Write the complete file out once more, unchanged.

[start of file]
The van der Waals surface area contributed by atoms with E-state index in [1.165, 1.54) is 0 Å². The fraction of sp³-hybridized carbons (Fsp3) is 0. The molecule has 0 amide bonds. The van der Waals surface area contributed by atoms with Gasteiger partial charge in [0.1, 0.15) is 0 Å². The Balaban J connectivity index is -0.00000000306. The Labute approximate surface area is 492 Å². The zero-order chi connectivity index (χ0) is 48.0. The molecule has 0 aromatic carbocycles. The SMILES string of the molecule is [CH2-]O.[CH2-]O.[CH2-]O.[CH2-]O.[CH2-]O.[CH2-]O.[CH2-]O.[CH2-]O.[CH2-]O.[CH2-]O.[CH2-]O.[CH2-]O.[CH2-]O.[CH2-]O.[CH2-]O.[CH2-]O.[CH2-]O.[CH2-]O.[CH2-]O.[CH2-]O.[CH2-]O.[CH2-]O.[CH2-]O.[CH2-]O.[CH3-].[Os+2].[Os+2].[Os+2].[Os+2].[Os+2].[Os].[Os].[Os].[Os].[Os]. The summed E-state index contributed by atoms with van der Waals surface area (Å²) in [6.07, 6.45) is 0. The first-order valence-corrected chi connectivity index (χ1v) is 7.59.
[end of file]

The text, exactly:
The van der Waals surface area contributed by atoms with E-state index in [1.165, 1.54) is 0 Å². The fraction of sp³-hybridized carbons (Fsp3) is 0. The molecule has 0 amide bonds. The van der Waals surface area contributed by atoms with Gasteiger partial charge in [0.1, 0.15) is 0 Å². The Balaban J connectivity index is -0.00000000306. The Labute approximate surface area is 492 Å². The zero-order chi connectivity index (χ0) is 48.0. The molecule has 0 aromatic carbocycles. The SMILES string of the molecule is [CH2-]O.[CH2-]O.[CH2-]O.[CH2-]O.[CH2-]O.[CH2-]O.[CH2-]O.[CH2-]O.[CH2-]O.[CH2-]O.[CH2-]O.[CH2-]O.[CH2-]O.[CH2-]O.[CH2-]O.[CH2-]O.[CH2-]O.[CH2-]O.[CH2-]O.[CH2-]O.[CH2-]O.[CH2-]O.[CH2-]O.[CH2-]O.[CH3-].[Os+2].[Os+2].[Os+2].[Os+2].[Os+2].[Os].[Os].[Os].[Os].[Os]. The summed E-state index contributed by atoms with van der Waals surface area (Å²) in [6.07, 6.45) is 0. The first-order valence-corrected chi connectivity index (χ1v) is 7.59.